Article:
Correlated genetic effects on reproduction define a domestication syndrome in a forest tree.

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Etat: Serval
Version: Final published version
ID Serval
serval:BIB_79B5CE1ABB91
Type
Article: article d'un périodique ou d'un magazine.
Collection
Publications
Titre
Correlated genetic effects on reproduction define a domestication syndrome in a forest tree.
Périodique
Evolutionary Applications
Auteur(s)
Santos-Del-Blanco L., Alía R., González-Martínez S.C., Sampedro L., Lario F., Climent J.
ISSN
1752-4571 (Electronic)
ISSN-L
1752-4571
Statut éditorial
Publié
Date de publication
2015
Volume
8
Numéro
4
Pages
403-410
Langue
anglais
Résumé
Compared to natural selection, domestication implies a dramatic change in traits linked to fitness. A number of traits conferring fitness in the wild might be detrimental under domestication, and domesticated species typically differ from their ancestors in a set of traits known as the domestication syndrome. Specifically, trade-offs between growth and reproduction are well established across the tree of life. According to allocation theory, selection for growth rate is expected to indirectly alter life-history reproductive traits, diverting resources from reproduction to growth. Here we tested this hypothesis by examining the genetic change and correlated responses of reproductive traits as a result of selection for timber yield in the tree Pinus pinaster. Phenotypic selection was carried out in a natural population, and progenies from selected trees were compared with those of control trees in a common garden experiment. According to expectations, we detected a genetic change in important life-history traits due to selection. Specifically, threshold sizes for reproduction were much higher and reproductive investment relative to size significantly lower in the selected progenies just after a single artificial selection event. Our study helps to define the domestication syndrome in exploited forest trees and shows that changes affecting developmental pathways are relevant in domestication processes of long-lived plants.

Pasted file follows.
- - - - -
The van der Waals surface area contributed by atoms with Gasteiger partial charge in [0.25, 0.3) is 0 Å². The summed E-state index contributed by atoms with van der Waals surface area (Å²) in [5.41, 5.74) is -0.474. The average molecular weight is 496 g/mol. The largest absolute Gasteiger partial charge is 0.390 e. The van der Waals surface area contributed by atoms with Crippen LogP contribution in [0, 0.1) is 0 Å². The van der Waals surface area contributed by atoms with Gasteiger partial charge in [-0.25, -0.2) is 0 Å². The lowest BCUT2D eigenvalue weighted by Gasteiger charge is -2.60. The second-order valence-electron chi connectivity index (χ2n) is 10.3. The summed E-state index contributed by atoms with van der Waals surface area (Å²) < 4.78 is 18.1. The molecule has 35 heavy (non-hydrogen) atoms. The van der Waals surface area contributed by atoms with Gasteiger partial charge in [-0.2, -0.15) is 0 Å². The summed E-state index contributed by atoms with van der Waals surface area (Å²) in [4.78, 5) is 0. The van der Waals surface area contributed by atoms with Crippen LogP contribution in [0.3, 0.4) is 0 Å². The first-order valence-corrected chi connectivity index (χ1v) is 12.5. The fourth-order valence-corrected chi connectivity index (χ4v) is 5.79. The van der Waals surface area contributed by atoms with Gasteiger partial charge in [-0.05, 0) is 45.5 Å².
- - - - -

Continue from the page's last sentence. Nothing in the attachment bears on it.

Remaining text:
Mots-clé
adaptation, artificial selection, domestication syndrome, fitness traits, genetic change
Pubmed
Web of science
Open Access
Oui
Création de la notice
18/05/2015 9:50
Dernière modification de la notice
08/05/2019 20:43
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